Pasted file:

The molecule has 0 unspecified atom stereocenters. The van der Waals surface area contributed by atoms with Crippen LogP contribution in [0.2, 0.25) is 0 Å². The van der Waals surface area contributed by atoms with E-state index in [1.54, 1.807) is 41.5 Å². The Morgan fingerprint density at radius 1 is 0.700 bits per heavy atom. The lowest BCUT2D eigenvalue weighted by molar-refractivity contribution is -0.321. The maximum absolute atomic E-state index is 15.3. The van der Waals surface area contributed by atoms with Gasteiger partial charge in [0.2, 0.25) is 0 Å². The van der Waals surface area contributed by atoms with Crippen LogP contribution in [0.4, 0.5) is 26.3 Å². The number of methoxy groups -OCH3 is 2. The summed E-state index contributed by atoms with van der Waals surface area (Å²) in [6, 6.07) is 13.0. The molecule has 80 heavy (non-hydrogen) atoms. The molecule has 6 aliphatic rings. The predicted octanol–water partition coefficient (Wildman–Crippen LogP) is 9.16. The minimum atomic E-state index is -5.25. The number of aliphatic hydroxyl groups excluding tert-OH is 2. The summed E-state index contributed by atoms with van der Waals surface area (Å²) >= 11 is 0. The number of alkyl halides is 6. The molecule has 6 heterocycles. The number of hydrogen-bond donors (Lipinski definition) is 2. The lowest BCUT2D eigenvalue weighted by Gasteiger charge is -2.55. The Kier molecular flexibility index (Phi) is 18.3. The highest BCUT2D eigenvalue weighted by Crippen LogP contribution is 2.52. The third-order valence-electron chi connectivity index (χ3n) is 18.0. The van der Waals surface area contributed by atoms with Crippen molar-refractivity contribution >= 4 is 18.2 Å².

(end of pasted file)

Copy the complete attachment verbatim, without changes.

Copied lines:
The molecule has 0 unspecified atom stereocenters. The van der Waals surface area contributed by atoms with Crippen LogP contribution in [0.2, 0.25) is 0 Å². The van der Waals surface area contributed by atoms with E-state index in [1.54, 1.807) is 41.5 Å². The Morgan fingerprint density at radius 1 is 0.700 bits per heavy atom. The lowest BCUT2D eigenvalue weighted by molar-refractivity contribution is -0.321. The maximum absolute atomic E-state index is 15.3. The van der Waals surface area contributed by atoms with Gasteiger partial charge in [0.2, 0.25) is 0 Å². The van der Waals surface area contributed by atoms with Crippen LogP contribution in [0.4, 0.5) is 26.3 Å². The number of methoxy groups -OCH3 is 2. The summed E-state index contributed by atoms with van der Waals surface area (Å²) in [6, 6.07) is 13.0. The molecule has 80 heavy (non-hydrogen) atoms. The molecule has 6 aliphatic rings. The predicted octanol–water partition coefficient (Wildman–Crippen LogP) is 9.16. The minimum atomic E-state index is -5.25. The number of aliphatic hydroxyl groups excluding tert-OH is 2. The summed E-state index contributed by atoms with van der Waals surface area (Å²) >= 11 is 0. The number of alkyl halides is 6. The molecule has 6 heterocycles. The number of hydrogen-bond donors (Lipinski definition) is 2. The lowest BCUT2D eigenvalue weighted by Gasteiger charge is -2.55. The Kier molecular flexibility index (Phi) is 18.3. The highest BCUT2D eigenvalue weighted by Crippen LogP contribution is 2.52. The third-order valence-electron chi connectivity index (χ3n) is 18.0. The van der Waals surface area contributed by atoms with Crippen molar-refractivity contribution >= 4 is 18.2 Å².